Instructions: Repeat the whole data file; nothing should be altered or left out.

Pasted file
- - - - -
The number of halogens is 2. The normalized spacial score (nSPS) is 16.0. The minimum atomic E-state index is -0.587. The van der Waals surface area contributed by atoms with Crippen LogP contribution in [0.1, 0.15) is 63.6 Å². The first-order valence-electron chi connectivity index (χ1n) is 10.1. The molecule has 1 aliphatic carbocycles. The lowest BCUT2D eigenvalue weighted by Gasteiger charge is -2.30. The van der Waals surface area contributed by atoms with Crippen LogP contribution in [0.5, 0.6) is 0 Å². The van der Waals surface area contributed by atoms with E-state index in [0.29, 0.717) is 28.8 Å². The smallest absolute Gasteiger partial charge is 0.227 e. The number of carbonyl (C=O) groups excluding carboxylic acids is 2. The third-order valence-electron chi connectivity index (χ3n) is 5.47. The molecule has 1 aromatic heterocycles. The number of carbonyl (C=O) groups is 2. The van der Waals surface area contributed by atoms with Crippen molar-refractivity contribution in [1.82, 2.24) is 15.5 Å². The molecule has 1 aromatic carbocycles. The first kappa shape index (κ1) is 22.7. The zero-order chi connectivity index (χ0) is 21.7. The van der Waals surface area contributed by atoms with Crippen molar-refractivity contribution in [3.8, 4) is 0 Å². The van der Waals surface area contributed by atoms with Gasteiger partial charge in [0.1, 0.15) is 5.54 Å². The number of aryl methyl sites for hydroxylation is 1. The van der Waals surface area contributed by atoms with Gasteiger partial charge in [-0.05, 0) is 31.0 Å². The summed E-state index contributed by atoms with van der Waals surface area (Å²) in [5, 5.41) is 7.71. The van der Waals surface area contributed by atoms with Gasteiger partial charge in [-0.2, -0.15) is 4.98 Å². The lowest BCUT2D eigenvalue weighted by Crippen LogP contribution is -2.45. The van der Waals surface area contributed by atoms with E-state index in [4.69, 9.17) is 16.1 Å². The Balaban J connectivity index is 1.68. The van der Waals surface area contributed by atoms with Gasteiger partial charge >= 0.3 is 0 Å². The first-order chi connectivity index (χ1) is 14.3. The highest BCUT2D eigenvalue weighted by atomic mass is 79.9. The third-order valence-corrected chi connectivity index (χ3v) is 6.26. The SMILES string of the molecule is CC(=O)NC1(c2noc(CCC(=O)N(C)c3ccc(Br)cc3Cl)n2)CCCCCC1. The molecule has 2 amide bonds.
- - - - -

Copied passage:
The number of halogens is 2. The normalized spacial score (nSPS) is 16.0. The minimum atomic E-state index is -0.587. The van der Waals surface area contributed by atoms with Crippen LogP contribution in [0.1, 0.15) is 63.6 Å². The first-order valence-electron chi connectivity index (χ1n) is 10.1. The molecule has 1 aliphatic carbocycles. The lowest BCUT2D eigenvalue weighted by Gasteiger charge is -2.30. The van der Waals surface area contributed by atoms with Crippen LogP contribution in [0.5, 0.6) is 0 Å². The van der Waals surface area contributed by atoms with E-state index in [0.29, 0.717) is 28.8 Å². The smallest absolute Gasteiger partial charge is 0.227 e. The number of carbonyl (C=O) groups excluding carboxylic acids is 2. The third-order valence-electron chi connectivity index (χ3n) is 5.47. The molecule has 1 aromatic heterocycles. The number of carbonyl (C=O) groups is 2. The van der Waals surface area contributed by atoms with Crippen molar-refractivity contribution in [1.82, 2.24) is 15.5 Å². The molecule has 1 aromatic carbocycles. The first kappa shape index (κ1) is 22.7. The zero-order chi connectivity index (χ0) is 21.7. The van der Waals surface area contributed by atoms with Crippen molar-refractivity contribution in [3.8, 4) is 0 Å². The van der Waals surface area contributed by atoms with Gasteiger partial charge in [0.1, 0.15) is 5.54 Å². The number of aryl methyl sites for hydroxylation is 1. The van der Waals surface area contributed by atoms with Gasteiger partial charge in [-0.05, 0) is 31.0 Å². The summed E-state index contributed by atoms with van der Waals surface area (Å²) in [5, 5.41) is 7.71. The van der Waals surface area contributed by atoms with Gasteiger partial charge in [-0.2, -0.15) is 4.98 Å². The lowest BCUT2D eigenvalue weighted by Crippen LogP contribution is -2.45. The van der Waals surface area contributed by atoms with E-state index in [4.69, 9.17) is 16.1 Å². The Balaban J connectivity index is 1.68. The van der Waals surface area contributed by atoms with Gasteiger partial charge >= 0.3 is 0 Å². The first-order chi connectivity index (χ1) is 14.3. The highest BCUT2D eigenvalue weighted by atomic mass is 79.9. The third-order valence-corrected chi connectivity index (χ3v) is 6.26. The SMILES string of the molecule is CC(=O)NC1(c2noc(CCC(=O)N(C)c3ccc(Br)cc3Cl)n2)CCCCCC1. The molecule has 2 amide bonds.